Thus the debate if “The Merchant of Venice” is an anti-Semitic play or a play about anti-Semites cannot be finally settled or as John Gross puts it: “We can argue for ever about whether Shakespeare was expressing anti-Semitic sentiments, or merely describing them” (Gross 1992:287).

1.3 Different Stagings of Shylock throughout History

Although Shylock’s interaction with the other characters of the play, i. e. the Christian characters, and the conception of his daughter Jessica need to be considered as well, any opinion on the play as being either anti-Semitic or non-anti-Semitic must necessarily depend on the respective interpretation of Shylock as a character and consequently on how he is staged. Throughout the history of the play there have been three basic interpretations, i. e. three typical stagings of Shylock:

Firstly, Shylock has been played as a buffoon: At Shakespeare’s time Shylock was probably portrayed as a comic stock character (the Jew as a miser and ursurer), who was at the same time evil and funny. At all times he has been played as a witty character who appears to be funny through his ironic comments on Christians.

Secondly, Shylock has been played as a cruel villain: a diabolical monster, malevolent, sinister, vengeful, malicious, inhuman, sordid and despicable.

Thirdly, Shylock has been played as a tragic and sympathetic outsider: the proud, dignified, noble Jew; the isolated outsider and stranger; the tragic hero; the martyr; the scapegoat; the member of a persecuted minority, justified in his desire for revenge.

John Gross gives an extensive overview of the performance history of the play and the various interpretations of Shylock from 1600 to 1939 on the English and American stage (Gross 1992:89-184). He says that “very little is known about the early stage history of The Merchant of Venice” (Gross 1992:89) but that in 1701 there opened a very successful adaption of the play by George Granville called “The Jew of Venice”, which was a satire and showed Shylock as a buffoon: “He [Granville] was content to make him a clown: in the original production … the part was assigned to Thomas Doggett, the leading comic actor of the day” (Gross 1992:93).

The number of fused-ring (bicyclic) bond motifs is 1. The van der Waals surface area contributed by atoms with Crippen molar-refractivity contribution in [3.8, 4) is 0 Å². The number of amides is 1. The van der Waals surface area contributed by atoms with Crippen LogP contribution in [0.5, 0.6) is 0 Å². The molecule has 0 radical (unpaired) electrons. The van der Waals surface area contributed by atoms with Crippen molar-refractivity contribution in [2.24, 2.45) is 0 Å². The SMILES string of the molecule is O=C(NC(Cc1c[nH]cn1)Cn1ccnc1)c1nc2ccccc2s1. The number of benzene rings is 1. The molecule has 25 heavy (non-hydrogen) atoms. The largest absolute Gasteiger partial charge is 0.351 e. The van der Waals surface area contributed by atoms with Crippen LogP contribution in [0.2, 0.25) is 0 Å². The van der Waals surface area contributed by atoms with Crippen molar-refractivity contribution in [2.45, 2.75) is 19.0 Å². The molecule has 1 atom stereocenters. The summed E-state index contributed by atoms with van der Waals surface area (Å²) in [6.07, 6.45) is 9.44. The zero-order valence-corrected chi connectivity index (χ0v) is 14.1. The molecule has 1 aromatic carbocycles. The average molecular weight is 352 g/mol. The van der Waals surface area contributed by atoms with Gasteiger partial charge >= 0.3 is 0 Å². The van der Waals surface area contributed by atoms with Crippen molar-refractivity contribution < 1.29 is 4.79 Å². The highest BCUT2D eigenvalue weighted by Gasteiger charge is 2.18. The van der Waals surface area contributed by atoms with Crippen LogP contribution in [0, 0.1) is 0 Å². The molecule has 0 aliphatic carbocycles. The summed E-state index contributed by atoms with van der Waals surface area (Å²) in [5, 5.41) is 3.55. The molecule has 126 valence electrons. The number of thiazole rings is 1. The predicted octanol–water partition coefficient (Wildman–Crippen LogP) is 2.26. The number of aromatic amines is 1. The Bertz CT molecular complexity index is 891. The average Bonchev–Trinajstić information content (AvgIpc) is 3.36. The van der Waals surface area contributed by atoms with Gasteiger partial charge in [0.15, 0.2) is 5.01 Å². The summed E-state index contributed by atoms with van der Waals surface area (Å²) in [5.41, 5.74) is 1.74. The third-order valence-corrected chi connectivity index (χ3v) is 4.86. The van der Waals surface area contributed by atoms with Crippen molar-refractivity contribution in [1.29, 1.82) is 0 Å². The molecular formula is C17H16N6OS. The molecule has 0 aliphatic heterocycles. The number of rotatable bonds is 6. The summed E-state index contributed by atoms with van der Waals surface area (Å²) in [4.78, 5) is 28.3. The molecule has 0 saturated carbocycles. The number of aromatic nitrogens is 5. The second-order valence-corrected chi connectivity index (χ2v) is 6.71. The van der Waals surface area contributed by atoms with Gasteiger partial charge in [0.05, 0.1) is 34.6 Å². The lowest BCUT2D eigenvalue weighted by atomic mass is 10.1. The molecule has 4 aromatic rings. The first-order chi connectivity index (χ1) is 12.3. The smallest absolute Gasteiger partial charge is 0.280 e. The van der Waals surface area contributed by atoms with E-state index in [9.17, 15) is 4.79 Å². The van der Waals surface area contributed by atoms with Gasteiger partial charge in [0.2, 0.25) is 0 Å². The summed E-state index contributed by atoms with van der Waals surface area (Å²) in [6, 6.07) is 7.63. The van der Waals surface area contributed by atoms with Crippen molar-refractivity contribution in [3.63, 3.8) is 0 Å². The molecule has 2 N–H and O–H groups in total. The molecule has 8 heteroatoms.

In 1741 the actor Charles Macklin appeared in a new production of Shakespeare’s “The Merchant of Venice” and his interpretation of Shylock was a different one. He played Shylock as a terrifying villain: “From the outset he was determined to get away from the comic interpretation, to stint nothing of the character’s ferocity” (Gross 1992:94) […] “and by the end of the evening the seal had been set on one of the great triumphs of the eighteenth-century stage” (Gross 1992:95).

In 1814 the actor Edmund Kean delivered yet another very successful interpretation of the character: “His first night as Shylock was to become one of the great theatrical legends of the century” (Gross 1992:109). “His Shylock was still a villain. [But] his great achievement was to raise Shylock above sordidness, to endow him with a large measure of dignity and humanity” (Gross 1992:111).